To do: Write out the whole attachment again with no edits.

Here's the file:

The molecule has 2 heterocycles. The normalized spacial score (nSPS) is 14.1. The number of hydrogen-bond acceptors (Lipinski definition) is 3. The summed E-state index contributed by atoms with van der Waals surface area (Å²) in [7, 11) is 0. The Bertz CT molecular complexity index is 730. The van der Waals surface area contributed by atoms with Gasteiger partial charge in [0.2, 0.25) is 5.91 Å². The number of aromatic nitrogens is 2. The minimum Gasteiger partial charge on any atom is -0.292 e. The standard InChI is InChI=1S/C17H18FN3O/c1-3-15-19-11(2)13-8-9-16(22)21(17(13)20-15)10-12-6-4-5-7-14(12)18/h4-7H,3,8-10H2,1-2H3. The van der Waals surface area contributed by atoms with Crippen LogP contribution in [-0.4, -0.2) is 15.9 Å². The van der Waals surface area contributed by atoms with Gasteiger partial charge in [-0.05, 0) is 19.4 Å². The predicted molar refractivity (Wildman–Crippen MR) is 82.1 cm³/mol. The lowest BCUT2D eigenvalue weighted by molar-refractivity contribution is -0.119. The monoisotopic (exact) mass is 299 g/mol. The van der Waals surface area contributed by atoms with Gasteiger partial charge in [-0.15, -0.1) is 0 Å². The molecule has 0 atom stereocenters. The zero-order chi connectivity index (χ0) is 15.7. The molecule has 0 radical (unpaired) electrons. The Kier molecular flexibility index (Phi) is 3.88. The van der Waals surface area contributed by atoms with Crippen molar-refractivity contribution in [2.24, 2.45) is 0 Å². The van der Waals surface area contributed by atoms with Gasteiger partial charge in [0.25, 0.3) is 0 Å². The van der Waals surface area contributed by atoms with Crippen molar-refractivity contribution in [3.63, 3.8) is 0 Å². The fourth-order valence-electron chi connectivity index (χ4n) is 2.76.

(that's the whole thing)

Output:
The molecule has 2 heterocycles. The normalized spacial score (nSPS) is 14.1. The number of hydrogen-bond acceptors (Lipinski definition) is 3. The summed E-state index contributed by atoms with van der Waals surface area (Å²) in [7, 11) is 0. The Bertz CT molecular complexity index is 730. The van der Waals surface area contributed by atoms with Gasteiger partial charge in [0.2, 0.25) is 5.91 Å². The number of aromatic nitrogens is 2. The minimum Gasteiger partial charge on any atom is -0.292 e. The standard InChI is InChI=1S/C17H18FN3O/c1-3-15-19-11(2)13-8-9-16(22)21(17(13)20-15)10-12-6-4-5-7-14(12)18/h4-7H,3,8-10H2,1-2H3. The van der Waals surface area contributed by atoms with Crippen LogP contribution in [-0.4, -0.2) is 15.9 Å². The van der Waals surface area contributed by atoms with Gasteiger partial charge in [-0.05, 0) is 19.4 Å². The predicted molar refractivity (Wildman–Crippen MR) is 82.1 cm³/mol. The lowest BCUT2D eigenvalue weighted by molar-refractivity contribution is -0.119. The monoisotopic (exact) mass is 299 g/mol. The van der Waals surface area contributed by atoms with Gasteiger partial charge in [-0.15, -0.1) is 0 Å². The molecule has 0 atom stereocenters. The zero-order chi connectivity index (χ0) is 15.7. The molecule has 0 radical (unpaired) electrons. The Kier molecular flexibility index (Phi) is 3.88. The van der Waals surface area contributed by atoms with Crippen molar-refractivity contribution in [2.24, 2.45) is 0 Å². The van der Waals surface area contributed by atoms with Gasteiger partial charge in [0.25, 0.3) is 0 Å². The van der Waals surface area contributed by atoms with Crippen molar-refractivity contribution in [3.63, 3.8) is 0 Å². The fourth-order valence-electron chi connectivity index (χ4n) is 2.76.